As part of this collaboration, Reprezent will pilot a radio campaign with young people deciding and creating the content as well as delivering the show. Goldsmiths will closely follow the development of the campaign and work with Reprezent to understand the outcomes of the campaign, taking account of the particular model of youth ownership of the campaign and the organisation's values and value creation.

Pollards Hill Community Youth Survey (2016)

Commissioned by Pollards Hill Community Committee, MOAT Housing Association and the Commonside Development Trust on the Pollard Hill Estate in the London Borough of Merton. A Youth Survey was undertaken to understand young people’s views and opinions on youth service provision and activities in the Pollards Hill area; the funding changes affecting the future of the Youth Centre; to explore and establish young people’s interest in planning, design and governance of youth services in Pollards Hill; and to establish a youth forum as a key element of the planned regeneration of the estate.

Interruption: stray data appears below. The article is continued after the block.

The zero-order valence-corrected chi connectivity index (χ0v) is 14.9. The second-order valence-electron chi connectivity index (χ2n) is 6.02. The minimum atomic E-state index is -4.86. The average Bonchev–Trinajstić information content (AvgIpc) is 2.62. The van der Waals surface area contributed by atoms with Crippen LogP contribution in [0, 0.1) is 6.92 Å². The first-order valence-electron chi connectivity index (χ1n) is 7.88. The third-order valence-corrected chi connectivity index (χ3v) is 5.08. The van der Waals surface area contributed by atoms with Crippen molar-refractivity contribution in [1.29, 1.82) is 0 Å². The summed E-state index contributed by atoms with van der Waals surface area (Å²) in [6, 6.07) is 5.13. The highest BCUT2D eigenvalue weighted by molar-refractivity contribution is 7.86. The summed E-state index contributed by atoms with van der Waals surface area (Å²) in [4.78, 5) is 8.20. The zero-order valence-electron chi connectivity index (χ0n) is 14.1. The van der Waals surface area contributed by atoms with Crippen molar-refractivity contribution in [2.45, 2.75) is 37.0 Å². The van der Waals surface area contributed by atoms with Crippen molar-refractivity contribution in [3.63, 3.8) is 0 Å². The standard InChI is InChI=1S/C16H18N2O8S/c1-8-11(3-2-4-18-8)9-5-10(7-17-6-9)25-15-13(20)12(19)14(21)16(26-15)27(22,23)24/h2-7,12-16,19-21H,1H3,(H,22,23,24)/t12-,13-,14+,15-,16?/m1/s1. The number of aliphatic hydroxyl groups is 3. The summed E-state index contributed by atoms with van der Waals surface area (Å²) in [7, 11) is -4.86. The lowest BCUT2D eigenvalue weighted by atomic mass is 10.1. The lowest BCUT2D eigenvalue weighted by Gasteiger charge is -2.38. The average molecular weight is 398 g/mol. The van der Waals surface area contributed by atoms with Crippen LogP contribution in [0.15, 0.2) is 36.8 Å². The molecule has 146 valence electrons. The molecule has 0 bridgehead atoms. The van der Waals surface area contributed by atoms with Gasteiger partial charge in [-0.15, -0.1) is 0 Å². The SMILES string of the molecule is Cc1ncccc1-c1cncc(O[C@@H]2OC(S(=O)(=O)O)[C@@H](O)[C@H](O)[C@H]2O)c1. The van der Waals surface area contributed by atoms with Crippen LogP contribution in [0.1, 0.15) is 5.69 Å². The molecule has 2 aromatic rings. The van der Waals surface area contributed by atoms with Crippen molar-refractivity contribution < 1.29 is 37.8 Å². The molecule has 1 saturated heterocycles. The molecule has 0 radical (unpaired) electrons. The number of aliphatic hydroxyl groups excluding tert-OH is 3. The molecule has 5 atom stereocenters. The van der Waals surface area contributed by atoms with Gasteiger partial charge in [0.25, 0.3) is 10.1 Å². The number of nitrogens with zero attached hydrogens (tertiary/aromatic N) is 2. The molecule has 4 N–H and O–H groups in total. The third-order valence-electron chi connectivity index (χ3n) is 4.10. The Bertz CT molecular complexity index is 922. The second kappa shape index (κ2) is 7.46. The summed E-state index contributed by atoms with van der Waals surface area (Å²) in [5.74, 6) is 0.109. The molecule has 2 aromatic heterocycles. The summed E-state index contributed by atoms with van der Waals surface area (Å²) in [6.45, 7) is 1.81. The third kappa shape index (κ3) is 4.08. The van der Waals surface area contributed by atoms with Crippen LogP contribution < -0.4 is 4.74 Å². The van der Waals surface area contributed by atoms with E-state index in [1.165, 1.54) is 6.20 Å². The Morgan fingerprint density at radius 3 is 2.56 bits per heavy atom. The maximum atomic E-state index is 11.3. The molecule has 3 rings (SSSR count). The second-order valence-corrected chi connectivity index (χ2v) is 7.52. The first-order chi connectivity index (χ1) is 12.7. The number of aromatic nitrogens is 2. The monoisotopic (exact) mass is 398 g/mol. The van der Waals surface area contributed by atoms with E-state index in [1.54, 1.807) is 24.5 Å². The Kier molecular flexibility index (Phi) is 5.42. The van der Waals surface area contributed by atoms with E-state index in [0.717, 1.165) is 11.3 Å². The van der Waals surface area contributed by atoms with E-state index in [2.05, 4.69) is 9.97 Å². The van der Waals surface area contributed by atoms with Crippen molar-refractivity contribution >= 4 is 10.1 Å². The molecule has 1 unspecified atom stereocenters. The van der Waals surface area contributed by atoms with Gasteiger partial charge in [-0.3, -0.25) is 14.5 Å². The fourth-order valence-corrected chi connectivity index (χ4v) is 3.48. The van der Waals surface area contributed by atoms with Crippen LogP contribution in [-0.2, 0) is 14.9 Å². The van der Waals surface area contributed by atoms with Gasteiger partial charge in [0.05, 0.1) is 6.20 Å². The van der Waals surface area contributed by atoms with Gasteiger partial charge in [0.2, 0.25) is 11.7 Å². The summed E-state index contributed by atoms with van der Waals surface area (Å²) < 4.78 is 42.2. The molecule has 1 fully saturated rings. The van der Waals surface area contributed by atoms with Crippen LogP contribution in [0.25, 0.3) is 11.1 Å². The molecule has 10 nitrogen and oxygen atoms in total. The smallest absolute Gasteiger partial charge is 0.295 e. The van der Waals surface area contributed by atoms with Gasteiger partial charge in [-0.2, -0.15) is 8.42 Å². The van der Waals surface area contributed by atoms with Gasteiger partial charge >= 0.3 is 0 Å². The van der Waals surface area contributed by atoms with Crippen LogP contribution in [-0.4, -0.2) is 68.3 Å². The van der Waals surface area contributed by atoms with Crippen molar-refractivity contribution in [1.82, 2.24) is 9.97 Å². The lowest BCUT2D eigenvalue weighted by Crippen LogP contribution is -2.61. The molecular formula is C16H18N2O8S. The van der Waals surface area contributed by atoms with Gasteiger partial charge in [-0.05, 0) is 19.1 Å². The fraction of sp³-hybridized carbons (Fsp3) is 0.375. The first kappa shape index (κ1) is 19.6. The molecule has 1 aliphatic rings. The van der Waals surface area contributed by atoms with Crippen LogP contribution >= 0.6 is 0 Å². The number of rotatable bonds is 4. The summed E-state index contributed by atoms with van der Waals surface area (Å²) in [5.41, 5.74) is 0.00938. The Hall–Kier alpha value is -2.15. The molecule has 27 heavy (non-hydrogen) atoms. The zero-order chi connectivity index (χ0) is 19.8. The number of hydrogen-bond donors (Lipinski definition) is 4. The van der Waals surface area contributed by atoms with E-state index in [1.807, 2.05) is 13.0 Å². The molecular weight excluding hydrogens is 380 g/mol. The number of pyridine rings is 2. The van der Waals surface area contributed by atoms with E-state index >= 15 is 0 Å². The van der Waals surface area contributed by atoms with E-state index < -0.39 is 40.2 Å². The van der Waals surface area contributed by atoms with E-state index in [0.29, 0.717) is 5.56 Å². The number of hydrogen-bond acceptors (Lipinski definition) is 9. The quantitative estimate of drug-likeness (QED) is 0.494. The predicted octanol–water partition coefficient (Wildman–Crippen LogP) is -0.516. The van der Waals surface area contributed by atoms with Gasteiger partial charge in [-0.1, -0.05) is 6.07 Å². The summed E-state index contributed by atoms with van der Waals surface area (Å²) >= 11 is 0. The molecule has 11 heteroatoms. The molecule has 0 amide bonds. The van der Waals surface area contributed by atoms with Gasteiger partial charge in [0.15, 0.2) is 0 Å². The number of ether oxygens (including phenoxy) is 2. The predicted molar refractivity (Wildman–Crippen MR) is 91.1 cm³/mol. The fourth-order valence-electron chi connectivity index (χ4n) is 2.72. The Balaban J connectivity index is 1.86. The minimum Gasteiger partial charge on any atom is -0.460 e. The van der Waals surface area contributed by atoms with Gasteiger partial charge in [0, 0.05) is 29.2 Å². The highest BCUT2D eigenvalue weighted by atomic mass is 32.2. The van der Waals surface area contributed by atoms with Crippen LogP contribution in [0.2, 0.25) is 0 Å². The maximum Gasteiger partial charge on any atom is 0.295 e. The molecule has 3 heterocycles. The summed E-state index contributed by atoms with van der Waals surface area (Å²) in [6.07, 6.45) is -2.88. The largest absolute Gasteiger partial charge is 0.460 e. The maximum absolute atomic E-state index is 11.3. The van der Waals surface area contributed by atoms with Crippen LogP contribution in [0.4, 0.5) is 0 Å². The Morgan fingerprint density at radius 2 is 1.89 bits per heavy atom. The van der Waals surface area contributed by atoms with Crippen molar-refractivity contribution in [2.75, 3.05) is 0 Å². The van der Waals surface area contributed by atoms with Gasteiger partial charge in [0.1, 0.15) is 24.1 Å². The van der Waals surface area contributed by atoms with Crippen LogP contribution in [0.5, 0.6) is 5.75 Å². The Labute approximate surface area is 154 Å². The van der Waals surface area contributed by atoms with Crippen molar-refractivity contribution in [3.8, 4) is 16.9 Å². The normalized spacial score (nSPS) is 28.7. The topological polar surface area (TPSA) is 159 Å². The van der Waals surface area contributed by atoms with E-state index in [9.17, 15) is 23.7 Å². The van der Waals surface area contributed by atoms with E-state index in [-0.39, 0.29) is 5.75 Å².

Using a community-engagement approach the project captured qualitative data and information whilst utilising quantitative data such as census statistics to contextualise young people’s experiences, views and ideas.

Key priorities included: keeping the youth centre open; concerns about gangs and gang related issues; policing and young people; young people produced ideas for how they might have more of a voice on what happens on the estate and how they could be more involved; the majority of young people contacted attended the youth centre; the youth centre was seen as the key to improving the estate.

An Evaluation of Lewisham Young Mayor’s Programme